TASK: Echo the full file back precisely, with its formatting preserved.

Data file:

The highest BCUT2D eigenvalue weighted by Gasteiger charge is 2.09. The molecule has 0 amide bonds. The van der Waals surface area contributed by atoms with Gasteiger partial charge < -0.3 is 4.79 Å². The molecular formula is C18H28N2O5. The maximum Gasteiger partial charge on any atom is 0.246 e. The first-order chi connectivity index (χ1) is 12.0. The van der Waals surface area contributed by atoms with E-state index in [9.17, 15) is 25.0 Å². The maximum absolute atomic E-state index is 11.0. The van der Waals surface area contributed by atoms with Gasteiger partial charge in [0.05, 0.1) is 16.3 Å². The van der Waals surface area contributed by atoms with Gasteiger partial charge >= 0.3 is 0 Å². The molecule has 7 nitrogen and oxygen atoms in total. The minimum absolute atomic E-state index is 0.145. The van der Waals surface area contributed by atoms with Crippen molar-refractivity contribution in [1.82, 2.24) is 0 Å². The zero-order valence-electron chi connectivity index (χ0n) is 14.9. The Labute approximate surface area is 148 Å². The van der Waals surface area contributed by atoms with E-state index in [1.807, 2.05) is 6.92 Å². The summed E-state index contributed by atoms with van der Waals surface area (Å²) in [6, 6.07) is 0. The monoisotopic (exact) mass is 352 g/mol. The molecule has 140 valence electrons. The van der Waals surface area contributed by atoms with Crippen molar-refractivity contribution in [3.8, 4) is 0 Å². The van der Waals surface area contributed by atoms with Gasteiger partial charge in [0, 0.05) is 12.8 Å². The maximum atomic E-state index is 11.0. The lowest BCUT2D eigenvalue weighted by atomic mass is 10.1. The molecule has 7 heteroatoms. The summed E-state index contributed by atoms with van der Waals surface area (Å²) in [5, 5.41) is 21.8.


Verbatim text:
The highest BCUT2D eigenvalue weighted by Gasteiger charge is 2.09. The molecule has 0 amide bonds. The van der Waals surface area contributed by atoms with Gasteiger partial charge < -0.3 is 4.79 Å². The molecular formula is C18H28N2O5. The maximum Gasteiger partial charge on any atom is 0.246 e. The first-order chi connectivity index (χ1) is 12.0. The van der Waals surface area contributed by atoms with E-state index in [9.17, 15) is 25.0 Å². The maximum absolute atomic E-state index is 11.0. The van der Waals surface area contributed by atoms with Gasteiger partial charge in [0.05, 0.1) is 16.3 Å². The van der Waals surface area contributed by atoms with Gasteiger partial charge >= 0.3 is 0 Å². The molecule has 7 nitrogen and oxygen atoms in total. The minimum absolute atomic E-state index is 0.145. The van der Waals surface area contributed by atoms with Crippen molar-refractivity contribution in [1.82, 2.24) is 0 Å². The zero-order valence-electron chi connectivity index (χ0n) is 14.9. The Labute approximate surface area is 148 Å². The van der Waals surface area contributed by atoms with E-state index in [1.807, 2.05) is 6.92 Å². The summed E-state index contributed by atoms with van der Waals surface area (Å²) in [6, 6.07) is 0. The monoisotopic (exact) mass is 352 g/mol. The molecule has 140 valence electrons. The van der Waals surface area contributed by atoms with Crippen molar-refractivity contribution in [3.8, 4) is 0 Å². The van der Waals surface area contributed by atoms with Gasteiger partial charge in [0, 0.05) is 12.8 Å². The maximum atomic E-state index is 11.0. The lowest BCUT2D eigenvalue weighted by atomic mass is 10.1. The molecule has 7 heteroatoms. The summed E-state index contributed by atoms with van der Waals surface area (Å²) in [5, 5.41) is 21.8.